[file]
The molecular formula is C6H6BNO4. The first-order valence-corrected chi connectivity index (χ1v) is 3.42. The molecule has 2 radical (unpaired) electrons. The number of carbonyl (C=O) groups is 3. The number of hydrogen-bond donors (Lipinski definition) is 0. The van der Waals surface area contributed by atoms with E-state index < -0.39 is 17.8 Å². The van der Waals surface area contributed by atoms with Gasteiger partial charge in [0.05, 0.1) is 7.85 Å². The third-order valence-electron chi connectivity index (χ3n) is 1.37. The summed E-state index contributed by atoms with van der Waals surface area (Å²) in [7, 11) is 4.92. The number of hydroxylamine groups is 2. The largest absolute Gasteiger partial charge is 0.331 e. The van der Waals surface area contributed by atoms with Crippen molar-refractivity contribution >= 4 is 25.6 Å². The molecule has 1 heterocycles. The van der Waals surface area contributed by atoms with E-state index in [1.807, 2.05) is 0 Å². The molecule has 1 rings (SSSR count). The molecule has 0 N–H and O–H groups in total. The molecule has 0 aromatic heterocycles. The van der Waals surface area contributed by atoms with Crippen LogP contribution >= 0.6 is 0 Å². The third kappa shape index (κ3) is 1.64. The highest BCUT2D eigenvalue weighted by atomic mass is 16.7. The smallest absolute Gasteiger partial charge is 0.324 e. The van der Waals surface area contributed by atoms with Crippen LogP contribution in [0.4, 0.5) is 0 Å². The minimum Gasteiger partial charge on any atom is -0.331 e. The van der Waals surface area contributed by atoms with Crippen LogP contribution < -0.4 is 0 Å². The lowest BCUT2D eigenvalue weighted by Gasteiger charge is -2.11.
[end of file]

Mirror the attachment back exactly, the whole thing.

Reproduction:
The molecular formula is C6H6BNO4. The first-order valence-corrected chi connectivity index (χ1v) is 3.42. The molecule has 2 radical (unpaired) electrons. The number of carbonyl (C=O) groups is 3. The number of hydrogen-bond donors (Lipinski definition) is 0. The van der Waals surface area contributed by atoms with E-state index < -0.39 is 17.8 Å². The van der Waals surface area contributed by atoms with Gasteiger partial charge in [0.05, 0.1) is 7.85 Å². The third-order valence-electron chi connectivity index (χ3n) is 1.37. The summed E-state index contributed by atoms with van der Waals surface area (Å²) in [7, 11) is 4.92. The number of hydroxylamine groups is 2. The largest absolute Gasteiger partial charge is 0.331 e. The van der Waals surface area contributed by atoms with Crippen molar-refractivity contribution >= 4 is 25.6 Å². The molecule has 1 heterocycles. The van der Waals surface area contributed by atoms with E-state index in [1.807, 2.05) is 0 Å². The molecule has 1 rings (SSSR count). The molecule has 0 N–H and O–H groups in total. The molecule has 0 aromatic heterocycles. The van der Waals surface area contributed by atoms with Crippen LogP contribution >= 0.6 is 0 Å². The third kappa shape index (κ3) is 1.64. The highest BCUT2D eigenvalue weighted by atomic mass is 16.7. The smallest absolute Gasteiger partial charge is 0.324 e. The van der Waals surface area contributed by atoms with Crippen LogP contribution in [0.4, 0.5) is 0 Å². The minimum Gasteiger partial charge on any atom is -0.331 e. The van der Waals surface area contributed by atoms with Crippen LogP contribution < -0.4 is 0 Å². The lowest BCUT2D eigenvalue weighted by Gasteiger charge is -2.11.